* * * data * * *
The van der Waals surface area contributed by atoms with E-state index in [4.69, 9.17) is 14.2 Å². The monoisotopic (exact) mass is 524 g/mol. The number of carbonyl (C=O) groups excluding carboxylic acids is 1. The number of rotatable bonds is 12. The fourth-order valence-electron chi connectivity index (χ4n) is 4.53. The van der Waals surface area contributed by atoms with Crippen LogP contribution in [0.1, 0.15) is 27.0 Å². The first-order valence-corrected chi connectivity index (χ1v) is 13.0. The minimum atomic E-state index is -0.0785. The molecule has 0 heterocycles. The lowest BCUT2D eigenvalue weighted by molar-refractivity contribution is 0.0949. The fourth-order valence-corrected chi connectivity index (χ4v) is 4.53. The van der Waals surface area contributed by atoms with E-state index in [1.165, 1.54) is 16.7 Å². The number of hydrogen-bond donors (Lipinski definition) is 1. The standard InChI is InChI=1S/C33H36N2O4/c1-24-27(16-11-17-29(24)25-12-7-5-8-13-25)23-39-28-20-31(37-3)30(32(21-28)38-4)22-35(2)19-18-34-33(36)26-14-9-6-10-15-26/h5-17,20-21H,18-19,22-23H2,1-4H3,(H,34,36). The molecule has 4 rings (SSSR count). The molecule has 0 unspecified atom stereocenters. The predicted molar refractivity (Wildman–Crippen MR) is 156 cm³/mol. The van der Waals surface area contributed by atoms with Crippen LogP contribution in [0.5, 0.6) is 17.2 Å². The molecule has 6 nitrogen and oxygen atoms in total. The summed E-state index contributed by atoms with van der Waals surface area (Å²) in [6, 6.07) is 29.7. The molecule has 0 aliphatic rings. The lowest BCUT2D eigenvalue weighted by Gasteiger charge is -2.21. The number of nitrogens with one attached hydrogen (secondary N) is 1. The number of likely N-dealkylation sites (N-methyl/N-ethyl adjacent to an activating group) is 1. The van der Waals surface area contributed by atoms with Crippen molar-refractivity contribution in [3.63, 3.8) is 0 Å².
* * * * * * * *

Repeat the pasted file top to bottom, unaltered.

The van der Waals surface area contributed by atoms with E-state index in [4.69, 9.17) is 14.2 Å². The monoisotopic (exact) mass is 524 g/mol. The number of carbonyl (C=O) groups excluding carboxylic acids is 1. The number of rotatable bonds is 12. The fourth-order valence-electron chi connectivity index (χ4n) is 4.53. The van der Waals surface area contributed by atoms with Crippen LogP contribution in [0.1, 0.15) is 27.0 Å². The first-order valence-corrected chi connectivity index (χ1v) is 13.0. The minimum atomic E-state index is -0.0785. The molecule has 0 heterocycles. The lowest BCUT2D eigenvalue weighted by molar-refractivity contribution is 0.0949. The fourth-order valence-corrected chi connectivity index (χ4v) is 4.53. The van der Waals surface area contributed by atoms with E-state index in [1.165, 1.54) is 16.7 Å². The number of hydrogen-bond donors (Lipinski definition) is 1. The standard InChI is InChI=1S/C33H36N2O4/c1-24-27(16-11-17-29(24)25-12-7-5-8-13-25)23-39-28-20-31(37-3)30(32(21-28)38-4)22-35(2)19-18-34-33(36)26-14-9-6-10-15-26/h5-17,20-21H,18-19,22-23H2,1-4H3,(H,34,36). The molecule has 4 rings (SSSR count). The molecule has 0 unspecified atom stereocenters. The predicted molar refractivity (Wildman–Crippen MR) is 156 cm³/mol. The van der Waals surface area contributed by atoms with Crippen LogP contribution in [0.5, 0.6) is 17.2 Å². The molecule has 6 nitrogen and oxygen atoms in total. The summed E-state index contributed by atoms with van der Waals surface area (Å²) in [6, 6.07) is 29.7. The molecule has 0 aliphatic rings. The lowest BCUT2D eigenvalue weighted by Gasteiger charge is -2.21. The number of nitrogens with one attached hydrogen (secondary N) is 1. The number of likely N-dealkylation sites (N-methyl/N-ethyl adjacent to an activating group) is 1. The van der Waals surface area contributed by atoms with Crippen molar-refractivity contribution in [3.63, 3.8) is 0 Å².